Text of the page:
Deep into the second half at the Parc des Princes on Tuesday night, as PSG looked to hang on to the 1-0 loss to Bayern Munich that would see them through to the Champions League semi-final, Angel Di Maria ran the ball up the touchline with two defenders in hot pursuit.
It was the perfect opportunity to get into the corner, protect it and waste time. Instead, Di Maria backheeled it between his two markers, finding Neymar, who returned the favour, a drag-back-backheel combo seeing it straight back into the path of his Argentine team-mate.
It was a moment that summed up both their displays, and particularly Neymar’s. He had been sublime all evening, producing the wonderful passes, fantastic skill, incredible runs and brilliant finishes that make him such an enthralling watch.
Ladies and Gentlemen, who like football, I give you Di Maria, and Neymar playing for #PSG in #ChampionsLeague tonight. ⚠️THIS IS FLITH ⚠️#PSGBayern pic.twitter.com/mrDKKHUfeN
— ColchesterViews. (@Colchesterviews) April 13, 2021
But just as nothing came from the little backheel sequence between him and Di Maria, nothing came of any of his magisterial play in the cold Paris night. Nothing tangible, at any rate.
You could argue that his attacking thrust was fundamental in pulling his team up the pitch and his mere presence was enough to stop the German champions from committing the number of men forward that would have been required to break down the uncharacteristically solid rearguard that Mauricio Pochettino has cobbled together at PSG.
Yet in terms of what really makes the difference, there was nothing. A single PSG goal would have seen Bayern needing to score three to progress, but it would not come.
Ten minutes before half-time, Neymar produced a sublime piece of skill and a delicious curling finish that thwacked back off the bar.
Neymar waved goodbye to Kingsley Coman before hitting the bar for PSG 😳
How have PSG still not scored?! pic.twitter.com/mirTscUgK8
— Football on BT Sport (@btsportfootball) April 13, 2021
A few moments later, he ran through one on one with Manuel Neuer and clipped it around the huge frame of the ‘keeper only to see the ball rebound out off the post.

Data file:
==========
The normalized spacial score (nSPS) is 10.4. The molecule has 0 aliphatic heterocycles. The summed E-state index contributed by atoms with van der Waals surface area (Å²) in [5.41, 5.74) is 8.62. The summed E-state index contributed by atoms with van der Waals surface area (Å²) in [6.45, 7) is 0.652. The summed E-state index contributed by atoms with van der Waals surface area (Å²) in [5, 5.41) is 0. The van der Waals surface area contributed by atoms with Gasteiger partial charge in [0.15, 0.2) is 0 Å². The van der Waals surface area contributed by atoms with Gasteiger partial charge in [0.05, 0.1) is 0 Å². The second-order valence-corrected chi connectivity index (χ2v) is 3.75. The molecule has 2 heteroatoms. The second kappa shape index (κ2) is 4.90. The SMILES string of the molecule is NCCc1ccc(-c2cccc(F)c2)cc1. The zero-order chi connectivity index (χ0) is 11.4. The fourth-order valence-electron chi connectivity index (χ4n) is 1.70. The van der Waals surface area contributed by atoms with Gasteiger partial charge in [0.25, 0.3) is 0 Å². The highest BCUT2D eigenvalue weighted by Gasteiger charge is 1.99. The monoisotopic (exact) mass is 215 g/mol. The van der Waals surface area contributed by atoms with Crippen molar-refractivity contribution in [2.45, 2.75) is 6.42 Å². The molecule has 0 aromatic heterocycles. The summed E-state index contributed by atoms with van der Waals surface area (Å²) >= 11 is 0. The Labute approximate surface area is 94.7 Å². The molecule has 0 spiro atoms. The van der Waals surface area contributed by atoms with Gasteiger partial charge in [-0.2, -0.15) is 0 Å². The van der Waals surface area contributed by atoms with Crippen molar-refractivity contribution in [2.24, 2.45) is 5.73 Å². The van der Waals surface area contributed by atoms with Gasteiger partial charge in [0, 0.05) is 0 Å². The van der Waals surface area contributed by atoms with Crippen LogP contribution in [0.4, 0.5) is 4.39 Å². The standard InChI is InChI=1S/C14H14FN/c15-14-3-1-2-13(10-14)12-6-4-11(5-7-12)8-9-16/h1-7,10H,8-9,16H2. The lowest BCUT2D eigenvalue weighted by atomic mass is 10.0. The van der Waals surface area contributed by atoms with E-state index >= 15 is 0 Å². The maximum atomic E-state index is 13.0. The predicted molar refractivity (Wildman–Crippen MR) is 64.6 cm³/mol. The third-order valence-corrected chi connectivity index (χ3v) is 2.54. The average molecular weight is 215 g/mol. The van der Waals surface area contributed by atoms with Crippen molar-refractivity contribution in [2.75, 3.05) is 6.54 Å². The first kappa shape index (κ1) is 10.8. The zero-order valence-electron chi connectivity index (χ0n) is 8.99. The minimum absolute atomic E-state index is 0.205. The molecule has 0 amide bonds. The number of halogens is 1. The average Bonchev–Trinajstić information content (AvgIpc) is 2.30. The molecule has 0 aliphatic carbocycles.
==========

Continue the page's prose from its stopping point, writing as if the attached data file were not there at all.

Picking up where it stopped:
In the second half, he got the ball on the halfway line, beat two men with some balletic footwork, laid it off, broke into the box and just, just failed to get his big toe on the end of Di Maria’s teasing cross.
Slap bang in the middle of that little sequence, Eric Maxim Choupo-Moting had bundled the ball into the net in thoroughly unbecoming fashion.
It seemed a little unfair – and it certainly would have done had Bayern scrambled another goal across the line. Brilliance of the highest order from Neymar was less effective in terms of its impact on the scoreboard than a scruffy finish from a player who was struggling to fill the sizeable hole left in the absence of Robert Lewandowski.
Neymar, you felt, deserved something for his skill and panache. To walk away with nothing to show for his efforts was unfair. But in football as in life, what is fair is so often irrelevant.
Neymar produced the sort of whistle-to-whistle performance that, if PSG can finally actually win this thing, might finally earn the Brazilian that Ballon d’Or he so desires. He produced a golden-ball game, and they lost 1-0 to a scruffy poacher’s effort.
Still, he will not feel it was an effort entirely wasted given they went through, which is more than can be said for Mehdi Taremi in the other Champions League quarter-final on the night.
Taremi sat out the first leg of Porto’s game against Chelsea suspended after getting sent off in the round of 16 second leg against Juventus, as a result watching on helplessly as his team went down 2-0.
Then in the second game, Taremi, despite being Porto’s main goal threat, was inexplicably overlooked for the starting XI, made to sit for 63 minutes observing from the bench as Porto failed to make a breakthrough.
Exactly half an hour after his introduction, Taremi produced the goal of his life. The ball was floated over by Nanu and Taremi swivelled, set himself and unleashed a perfectly executed overhead kick into the top corner of Edouard Mendy’s net.
WHAT. A. GOAL! 😱
Mehdi Taremi that is so so good!!! 🤤 pic.twitter.com/a72wY4p7pN
— Football on BT Sport (@btsportfootball) April 13, 2021
He will likely produce nothing so spectacular again in his career, and if he does, it almost certainly won’t be on such a big stage. But with just seconds remaining it was too late to really matter. Porto won the game but were out on aggregate.
Like Neymar’s demonstrations of great skill, it was a moment of relatively futile brilliance.
Still, maybe there is value in that. Football is about winning and scoring and finding a way through in huge knockout games. But at its best it can also be a pursuit full of aesthetic pleasure, a subtlety often lost in the swirl of goal contributions per 90 and instant match ratings.
Like there is a lot to be said for tragedy in the theatre, there is much to commend tragically thwarted acts of poetic genius on the pitch.
“I obviously feel very comfortable, at home at PSG,” said Neymar on Brazilian channel TNT Sports after the game. “I feel happier than before.”
With displays like his one on Tuesday, he is showing that to be true. And even if he does not produce goals or assists, we know we will continue to delight in his brilliance.
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